While the European Union is yet to clear up some puzzle about Britain’s vote to leave, the African Union is chasing a road of greater continental integration via the introduction of Common passports in Africa that will grant visa-free access to all 54 member states.
The common passports, which can be accessed through the use of electronic devices, will be made public on AU summit in Kigali, Rwanda, this July where they will be given to presidents and senior officials.
The Union says it is hoping to make the all-Africa passport get to all African citizens by 2018. This, it says, will enhance free movements of persons, goods, and services around the continent.
It will also give rise to intra-Africa trade, integration and socio-economic development.
AU has always considered freedom of movement very highly, as enshrined in previous agreements such as the 1991 Abuja Treaty.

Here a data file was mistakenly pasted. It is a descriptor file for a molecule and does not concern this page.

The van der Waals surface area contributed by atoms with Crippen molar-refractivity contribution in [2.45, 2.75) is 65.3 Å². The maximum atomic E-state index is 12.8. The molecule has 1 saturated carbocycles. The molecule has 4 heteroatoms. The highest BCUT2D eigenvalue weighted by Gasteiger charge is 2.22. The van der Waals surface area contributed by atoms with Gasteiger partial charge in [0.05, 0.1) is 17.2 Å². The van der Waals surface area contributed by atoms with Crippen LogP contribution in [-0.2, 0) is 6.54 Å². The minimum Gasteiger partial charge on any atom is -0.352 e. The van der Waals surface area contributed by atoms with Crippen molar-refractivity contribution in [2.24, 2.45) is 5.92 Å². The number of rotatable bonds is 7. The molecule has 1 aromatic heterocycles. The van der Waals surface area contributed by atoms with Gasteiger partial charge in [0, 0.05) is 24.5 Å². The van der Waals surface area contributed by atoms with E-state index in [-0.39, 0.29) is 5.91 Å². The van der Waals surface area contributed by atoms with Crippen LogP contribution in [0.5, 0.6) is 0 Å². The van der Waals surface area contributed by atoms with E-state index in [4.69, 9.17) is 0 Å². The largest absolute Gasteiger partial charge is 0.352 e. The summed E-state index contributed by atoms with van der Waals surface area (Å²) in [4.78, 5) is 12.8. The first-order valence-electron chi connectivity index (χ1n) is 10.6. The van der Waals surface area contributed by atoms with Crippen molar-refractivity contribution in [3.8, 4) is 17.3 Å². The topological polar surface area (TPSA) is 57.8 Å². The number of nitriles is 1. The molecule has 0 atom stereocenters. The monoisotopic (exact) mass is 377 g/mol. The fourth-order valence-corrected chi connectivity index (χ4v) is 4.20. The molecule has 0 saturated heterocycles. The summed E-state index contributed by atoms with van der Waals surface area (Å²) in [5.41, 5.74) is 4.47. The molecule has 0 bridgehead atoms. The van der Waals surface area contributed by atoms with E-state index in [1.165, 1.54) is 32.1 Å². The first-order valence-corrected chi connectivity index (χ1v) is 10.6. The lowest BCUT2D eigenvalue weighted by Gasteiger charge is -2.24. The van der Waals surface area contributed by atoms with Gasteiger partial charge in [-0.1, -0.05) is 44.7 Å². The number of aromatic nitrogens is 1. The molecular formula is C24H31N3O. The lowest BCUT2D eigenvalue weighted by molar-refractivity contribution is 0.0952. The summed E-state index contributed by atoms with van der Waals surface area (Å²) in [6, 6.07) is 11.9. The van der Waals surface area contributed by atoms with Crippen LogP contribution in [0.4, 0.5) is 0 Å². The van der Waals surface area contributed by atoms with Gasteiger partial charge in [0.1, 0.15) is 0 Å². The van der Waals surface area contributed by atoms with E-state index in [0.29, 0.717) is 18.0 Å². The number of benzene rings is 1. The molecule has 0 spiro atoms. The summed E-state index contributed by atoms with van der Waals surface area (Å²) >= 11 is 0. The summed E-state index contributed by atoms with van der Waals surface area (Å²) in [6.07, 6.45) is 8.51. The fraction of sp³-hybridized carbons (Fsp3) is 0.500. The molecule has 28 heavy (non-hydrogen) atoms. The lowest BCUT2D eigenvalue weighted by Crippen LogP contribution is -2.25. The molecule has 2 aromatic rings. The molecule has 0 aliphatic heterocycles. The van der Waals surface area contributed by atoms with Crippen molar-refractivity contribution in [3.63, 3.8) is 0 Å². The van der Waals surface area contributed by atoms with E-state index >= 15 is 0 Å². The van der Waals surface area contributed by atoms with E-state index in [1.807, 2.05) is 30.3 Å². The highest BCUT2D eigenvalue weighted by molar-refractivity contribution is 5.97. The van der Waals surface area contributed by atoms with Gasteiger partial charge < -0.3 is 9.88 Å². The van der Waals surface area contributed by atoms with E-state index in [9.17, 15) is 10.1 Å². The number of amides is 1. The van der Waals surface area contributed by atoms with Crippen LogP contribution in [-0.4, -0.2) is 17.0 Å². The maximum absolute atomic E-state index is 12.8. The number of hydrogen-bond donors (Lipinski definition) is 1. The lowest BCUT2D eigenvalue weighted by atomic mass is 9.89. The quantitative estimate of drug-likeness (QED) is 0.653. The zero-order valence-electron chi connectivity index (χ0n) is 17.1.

Common passports have already been adopted for several regions, such as the Economic Community of West African States (ECOWAS).
More Open Doors:
As of yet, only 13 African states allow all African citizens without advance visas, while others place strong restrictions on travel. But with the common passports scheme in Africa, movements around the continent will be on the lighter side.
AU Director for Political Affairs Dr. Khabele Matlosa believes opening borders will have a significant effect for workers at the lower end of the scale. According to the Director for Political Affairs, Dr. Khabele Matlosa, it will reduce the risk of African youths struggling to travel to Europe on boasts.
“We have a problem now that young people are risking their lives to cross the Sahara Desert or travel on boats to Europe. If we open opportunities in Africa we reduce that risk.”
He however admits that meeting the target of providing the passports to all citizens by 2018 is not feasible, noting it may take several years before it circulates.
The African Development Bank had, in its recent report, advised that making entrance requirements easy would support economic growth. It cited the case of Rwanda, which saw GDP and tourism revenues climb after abolishing visas. This seems to bring the years-long proposed concept of United States of Africa by the 54 sovereign states on the African continent even closer.